University of Alabama at Birmingham 2013 Case #10 Universidad Peruana Cayetano Heredia

This is our last case of the week for 2013.  We hope you have enjoyed the 2013 series of live cases each week from Perú.  The Gorgas Diploma Course is held annually in February and March and we will be in touch at the beginning of next year’s case series.

The following patient was seen by the Gorgas Advanced Course participants in the outpatient department of the Tropical Medicine Institute.

Image AB for 08/19/2013History:  57-year-old previously healthy female presented with a one-year history of cutaneous lesions beginning on the fingers and toes that then extended to the foot, ankle, abdomen and arms.  The lesions were non-tender, associated with nocturnal itching, and uniformly became covered with a non-necrotic crust.  No odor, exudate or discharge.  No other symptoms.  She received steroids and other topical treatments from several physicians with no improvement.

Epidemiology:  Born and lives in Lima, but lived in the Amazon for several months several years ago.  Her parents are of Quechua origin (highlands of Perú).  No alcohol, illicit drug or tobacco use.  No known TB exposure.  She had three pregnancies, with a history of blood transfusion during one delivery.  Husband is healthy.  Her father died in a car accident and her mother died with cervical cancer.  She used an IUD for 10 years.

Physical Examination:  Afebrile.  No hepatosplenomegaly; no lymphadenompathy.  Normal lungs, heart and abdomen.  Normal neurologic exam.  Abnormalities restricted to >30 skin lesions (examples shown in Images A & B) over the fingers, toes, foot, ankle, abdomen and arms.

Laboratory Results:  Hematocrit 43%.  WBC 7,800 with 0% bands, 72% neutrophils, 20% lymphs and 2% eosinphils.  Biochemistry unremarkable with glucose 88 and Cr 0.9.
Diagnosis:  Crusted Scabies (Norwegian scabies).  HTLV-1 infection.

Image CD for 08/19/2013Discussion:  Skin scrapings viewed by direct microscopy disclosed 2-3 Sarcoptes scabei per each high power field [Image C] – a remarkable density.  Skin biopsy showed mites in the epidermis [Image D] together with scybala (hardened masses of feces).  Typically crusted scabies is a hyperkeratotic psoriasiform dermatitis with eggs, larvae, and adult mites abundant in the cornified layer.  ELISA and Western blot for HTLV-1 were both positive in the patient.  Testing of the mother, siblings, and children is being pursued.  The patient breastfed but also has a history of blood transfusion.

The crusted, diffuse, highly pruritic skin lesions in this patient are very characteristic for Norwegian scabies.  This condition is well described in many immunocompromising conditions including HIV infection, malignancy and immunosuppressive therapy.  The skin is hyperinfested with thousands of mites, so it is easily diagnosable with simple scrapings.  The lesions are highly infectious and present a serious nosocomial risk.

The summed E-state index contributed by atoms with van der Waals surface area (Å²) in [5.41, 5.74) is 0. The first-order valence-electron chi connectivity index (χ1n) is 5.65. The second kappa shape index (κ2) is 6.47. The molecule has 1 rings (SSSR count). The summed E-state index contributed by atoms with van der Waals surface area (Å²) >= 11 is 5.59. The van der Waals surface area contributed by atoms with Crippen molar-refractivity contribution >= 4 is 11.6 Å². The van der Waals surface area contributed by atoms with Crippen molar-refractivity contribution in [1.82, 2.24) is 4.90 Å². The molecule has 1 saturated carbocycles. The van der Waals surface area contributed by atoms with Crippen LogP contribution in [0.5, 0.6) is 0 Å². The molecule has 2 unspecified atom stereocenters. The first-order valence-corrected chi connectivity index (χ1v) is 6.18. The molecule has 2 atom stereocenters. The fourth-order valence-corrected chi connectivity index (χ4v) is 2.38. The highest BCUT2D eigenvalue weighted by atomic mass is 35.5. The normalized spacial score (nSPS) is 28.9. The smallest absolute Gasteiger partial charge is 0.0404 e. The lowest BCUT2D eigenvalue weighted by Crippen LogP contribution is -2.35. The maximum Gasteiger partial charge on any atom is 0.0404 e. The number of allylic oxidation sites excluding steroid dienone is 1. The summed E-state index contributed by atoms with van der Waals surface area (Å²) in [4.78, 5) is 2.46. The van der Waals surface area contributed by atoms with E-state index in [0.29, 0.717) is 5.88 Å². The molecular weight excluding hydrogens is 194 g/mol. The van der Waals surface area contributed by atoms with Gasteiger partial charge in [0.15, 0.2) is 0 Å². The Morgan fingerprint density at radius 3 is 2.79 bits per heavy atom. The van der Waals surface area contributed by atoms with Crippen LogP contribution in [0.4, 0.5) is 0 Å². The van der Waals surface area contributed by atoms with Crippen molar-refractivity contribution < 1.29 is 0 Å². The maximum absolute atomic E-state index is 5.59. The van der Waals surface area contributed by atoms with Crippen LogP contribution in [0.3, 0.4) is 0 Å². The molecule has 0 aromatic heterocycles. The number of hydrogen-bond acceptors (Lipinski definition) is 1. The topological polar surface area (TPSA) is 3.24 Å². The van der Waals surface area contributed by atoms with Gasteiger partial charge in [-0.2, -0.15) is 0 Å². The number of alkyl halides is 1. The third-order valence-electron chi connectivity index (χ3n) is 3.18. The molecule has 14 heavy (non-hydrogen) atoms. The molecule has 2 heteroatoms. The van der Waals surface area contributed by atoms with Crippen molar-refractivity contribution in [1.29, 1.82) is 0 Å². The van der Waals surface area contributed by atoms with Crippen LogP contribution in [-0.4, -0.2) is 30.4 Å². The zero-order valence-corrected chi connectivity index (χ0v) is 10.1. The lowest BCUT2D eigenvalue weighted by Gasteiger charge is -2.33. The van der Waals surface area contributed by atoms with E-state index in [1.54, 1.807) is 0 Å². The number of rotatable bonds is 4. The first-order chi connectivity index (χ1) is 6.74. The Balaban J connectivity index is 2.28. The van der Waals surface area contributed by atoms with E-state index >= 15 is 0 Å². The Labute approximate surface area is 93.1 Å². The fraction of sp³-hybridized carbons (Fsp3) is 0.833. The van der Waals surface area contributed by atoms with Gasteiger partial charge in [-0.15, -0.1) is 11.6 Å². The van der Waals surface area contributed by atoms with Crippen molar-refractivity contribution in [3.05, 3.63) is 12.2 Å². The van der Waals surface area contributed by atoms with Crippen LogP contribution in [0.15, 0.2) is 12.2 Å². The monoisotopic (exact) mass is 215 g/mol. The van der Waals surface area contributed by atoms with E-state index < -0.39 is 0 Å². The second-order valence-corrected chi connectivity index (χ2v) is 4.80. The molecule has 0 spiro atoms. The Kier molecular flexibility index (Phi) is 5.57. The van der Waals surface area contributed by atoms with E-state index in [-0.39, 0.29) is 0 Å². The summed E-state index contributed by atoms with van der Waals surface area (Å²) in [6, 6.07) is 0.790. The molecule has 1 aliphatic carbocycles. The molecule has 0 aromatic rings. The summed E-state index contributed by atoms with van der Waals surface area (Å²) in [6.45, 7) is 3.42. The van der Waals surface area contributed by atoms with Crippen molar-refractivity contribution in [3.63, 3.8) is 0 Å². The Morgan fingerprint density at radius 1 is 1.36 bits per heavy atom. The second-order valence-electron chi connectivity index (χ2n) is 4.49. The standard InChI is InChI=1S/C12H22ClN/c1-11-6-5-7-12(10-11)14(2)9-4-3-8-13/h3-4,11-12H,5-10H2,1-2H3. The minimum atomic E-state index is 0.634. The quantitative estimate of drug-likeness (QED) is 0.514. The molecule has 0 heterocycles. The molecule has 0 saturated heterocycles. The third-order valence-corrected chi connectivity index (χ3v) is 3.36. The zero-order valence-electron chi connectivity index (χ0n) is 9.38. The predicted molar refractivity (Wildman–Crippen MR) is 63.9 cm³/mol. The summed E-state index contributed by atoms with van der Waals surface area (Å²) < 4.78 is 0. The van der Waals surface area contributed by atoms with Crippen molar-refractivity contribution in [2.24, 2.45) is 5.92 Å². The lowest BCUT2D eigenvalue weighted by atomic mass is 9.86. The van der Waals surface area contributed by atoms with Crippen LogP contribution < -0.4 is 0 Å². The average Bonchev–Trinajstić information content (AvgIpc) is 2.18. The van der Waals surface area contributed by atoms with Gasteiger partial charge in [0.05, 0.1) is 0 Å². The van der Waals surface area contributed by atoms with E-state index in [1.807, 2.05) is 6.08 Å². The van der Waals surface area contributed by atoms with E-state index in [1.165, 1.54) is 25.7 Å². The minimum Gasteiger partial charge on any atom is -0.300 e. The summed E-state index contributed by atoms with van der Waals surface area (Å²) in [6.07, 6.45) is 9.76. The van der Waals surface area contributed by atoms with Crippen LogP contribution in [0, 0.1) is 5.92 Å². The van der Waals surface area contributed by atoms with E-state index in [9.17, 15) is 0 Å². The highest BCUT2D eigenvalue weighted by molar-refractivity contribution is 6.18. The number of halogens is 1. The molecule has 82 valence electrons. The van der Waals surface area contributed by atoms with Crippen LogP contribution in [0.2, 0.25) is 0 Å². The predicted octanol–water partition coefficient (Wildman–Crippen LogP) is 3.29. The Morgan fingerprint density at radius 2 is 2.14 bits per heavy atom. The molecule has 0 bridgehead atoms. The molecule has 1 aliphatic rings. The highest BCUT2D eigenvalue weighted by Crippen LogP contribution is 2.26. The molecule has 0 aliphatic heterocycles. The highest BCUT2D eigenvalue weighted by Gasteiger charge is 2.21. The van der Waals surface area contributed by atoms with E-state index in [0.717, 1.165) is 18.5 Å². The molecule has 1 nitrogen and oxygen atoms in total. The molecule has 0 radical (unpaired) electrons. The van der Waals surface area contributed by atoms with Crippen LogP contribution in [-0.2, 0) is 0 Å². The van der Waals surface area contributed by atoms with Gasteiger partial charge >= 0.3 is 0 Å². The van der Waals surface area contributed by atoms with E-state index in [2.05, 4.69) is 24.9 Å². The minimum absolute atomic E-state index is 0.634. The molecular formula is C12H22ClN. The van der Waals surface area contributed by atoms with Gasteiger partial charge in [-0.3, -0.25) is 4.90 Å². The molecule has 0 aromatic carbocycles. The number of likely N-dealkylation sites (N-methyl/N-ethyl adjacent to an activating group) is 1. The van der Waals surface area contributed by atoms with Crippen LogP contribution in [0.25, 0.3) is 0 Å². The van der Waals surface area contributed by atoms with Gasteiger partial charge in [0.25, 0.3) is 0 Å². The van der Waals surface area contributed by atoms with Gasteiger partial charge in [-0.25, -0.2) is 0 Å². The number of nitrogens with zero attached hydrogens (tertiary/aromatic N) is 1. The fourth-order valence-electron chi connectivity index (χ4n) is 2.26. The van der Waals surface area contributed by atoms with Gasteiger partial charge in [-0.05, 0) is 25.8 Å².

At the Tropical Medicine Institute in Lima approximately 70% of all cases of Norwegian scabies are associated with HTLV-1 infection and are, in the absence of any other factors, associated with immunosuppression.  Other opportunists associated with HTLV-1 are strongyloides infection (negative Baermann stool concentration in our patient), onychomycosis and acute infectious dermatitis of childhood [see Gorgas Case 2004-07].  Similar to HIV, several recent cross-sectional studies have found a high prevalence of HTLV-1 among tuberculosis patients and a high prevalence of tuberculosis among HTLV-1-infected people.  TB mortality may be increased in the face of HTLV-1 infection.

Other conditions associated with HTLV-1 infection [see Lancet Infect Dis. 2007 Apr;7(4):266-81 for a detailed discussion] are acute T-cell leukemia/lymphoma [see Gorgas Case 2011-07] and autoimmune disease including tropical spastic paraparesis, Sjogrens, arthropathy, polymyositis, and thyroiditis.  This patient did not have any neurological findings.

The prevalence of HTLV-1 in South America is generally underappreciated, normally being associated with Japanese and Caribbean populations.  HTLV-1 is now known to occur worldwide, having originated in Africa.  The highest prevalence is in Japan.  In Perú, the disease is highly endemic (2-3% seropositivity) in Andean areas of the country in Quechua populations who have had no contact with Japanese immigrants to the country.  Other South American countries with significant rates of HTLV-1 include Brazil, Colombia, and Ecuador.  Transmission appears to be mainly vertical with high associations with breastfeeding and duration of breastfeeding.  Transfusion, sexual transmission and IV drug abuse are much less important.

Norwegian scabies is not responsive to normal topical agents such as benzyl benzoate or permethrin.  Our patient was treated with ivermectin 200 µg/kg bid for 2 days which was repeated 15 days later.  The lesions responded dramatically to therapy.

Most individuals with HTLV-1 infection remain asymptomatic for life.  For those with complications there are few treatment options for the underlying HTLV-1 infection.  Trials with anti-retroviral agents and immunomodulators have been uniformly unsuccessful.